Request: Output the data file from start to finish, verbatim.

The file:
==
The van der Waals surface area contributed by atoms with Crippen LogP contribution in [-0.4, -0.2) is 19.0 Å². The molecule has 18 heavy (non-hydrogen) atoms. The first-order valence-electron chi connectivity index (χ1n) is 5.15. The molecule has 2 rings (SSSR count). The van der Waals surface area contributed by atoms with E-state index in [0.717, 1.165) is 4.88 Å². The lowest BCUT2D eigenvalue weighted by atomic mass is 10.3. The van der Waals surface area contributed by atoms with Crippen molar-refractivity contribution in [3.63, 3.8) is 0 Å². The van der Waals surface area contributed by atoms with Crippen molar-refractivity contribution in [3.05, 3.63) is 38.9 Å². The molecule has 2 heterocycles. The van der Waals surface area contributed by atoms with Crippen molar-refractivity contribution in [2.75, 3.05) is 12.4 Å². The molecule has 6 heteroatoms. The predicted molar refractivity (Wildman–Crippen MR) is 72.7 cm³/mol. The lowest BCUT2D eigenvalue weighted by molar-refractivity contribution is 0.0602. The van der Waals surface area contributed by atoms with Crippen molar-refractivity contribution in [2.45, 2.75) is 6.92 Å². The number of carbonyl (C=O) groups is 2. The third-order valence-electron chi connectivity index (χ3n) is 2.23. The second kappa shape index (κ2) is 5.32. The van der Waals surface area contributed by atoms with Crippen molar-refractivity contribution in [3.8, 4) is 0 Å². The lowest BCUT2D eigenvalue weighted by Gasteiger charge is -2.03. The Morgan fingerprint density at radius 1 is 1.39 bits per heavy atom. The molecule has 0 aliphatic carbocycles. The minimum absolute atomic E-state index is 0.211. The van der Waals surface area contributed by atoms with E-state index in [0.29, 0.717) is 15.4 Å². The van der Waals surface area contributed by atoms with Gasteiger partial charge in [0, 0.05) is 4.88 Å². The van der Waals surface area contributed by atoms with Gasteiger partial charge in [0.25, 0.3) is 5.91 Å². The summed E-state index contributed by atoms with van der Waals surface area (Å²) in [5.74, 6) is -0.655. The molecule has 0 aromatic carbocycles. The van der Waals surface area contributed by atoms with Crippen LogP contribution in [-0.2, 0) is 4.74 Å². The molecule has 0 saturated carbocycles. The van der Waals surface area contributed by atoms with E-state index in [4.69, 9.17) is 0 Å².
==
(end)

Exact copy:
The van der Waals surface area contributed by atoms with Crippen LogP contribution in [-0.4, -0.2) is 19.0 Å². The molecule has 18 heavy (non-hydrogen) atoms. The first-order valence-electron chi connectivity index (χ1n) is 5.15. The molecule has 2 rings (SSSR count). The van der Waals surface area contributed by atoms with E-state index in [0.717, 1.165) is 4.88 Å². The lowest BCUT2D eigenvalue weighted by atomic mass is 10.3. The van der Waals surface area contributed by atoms with Crippen molar-refractivity contribution in [3.63, 3.8) is 0 Å². The van der Waals surface area contributed by atoms with Crippen molar-refractivity contribution in [3.05, 3.63) is 38.9 Å². The molecule has 2 heterocycles. The van der Waals surface area contributed by atoms with Crippen molar-refractivity contribution in [2.75, 3.05) is 12.4 Å². The molecule has 6 heteroatoms. The predicted molar refractivity (Wildman–Crippen MR) is 72.7 cm³/mol. The lowest BCUT2D eigenvalue weighted by molar-refractivity contribution is 0.0602. The van der Waals surface area contributed by atoms with Crippen molar-refractivity contribution in [2.45, 2.75) is 6.92 Å². The number of carbonyl (C=O) groups is 2. The third-order valence-electron chi connectivity index (χ3n) is 2.23. The second kappa shape index (κ2) is 5.32. The van der Waals surface area contributed by atoms with Crippen molar-refractivity contribution in [3.8, 4) is 0 Å². The lowest BCUT2D eigenvalue weighted by Gasteiger charge is -2.03. The Morgan fingerprint density at radius 1 is 1.39 bits per heavy atom. The molecule has 0 aliphatic carbocycles. The minimum absolute atomic E-state index is 0.211. The van der Waals surface area contributed by atoms with E-state index in [0.29, 0.717) is 15.4 Å². The van der Waals surface area contributed by atoms with Gasteiger partial charge in [0, 0.05) is 4.88 Å². The van der Waals surface area contributed by atoms with Gasteiger partial charge in [0.25, 0.3) is 5.91 Å². The summed E-state index contributed by atoms with van der Waals surface area (Å²) in [5.74, 6) is -0.655. The molecule has 0 aromatic carbocycles. The van der Waals surface area contributed by atoms with Crippen LogP contribution in [-0.2, 0) is 4.74 Å². The molecule has 0 saturated carbocycles. The van der Waals surface area contributed by atoms with E-state index in [4.69, 9.17) is 0 Å².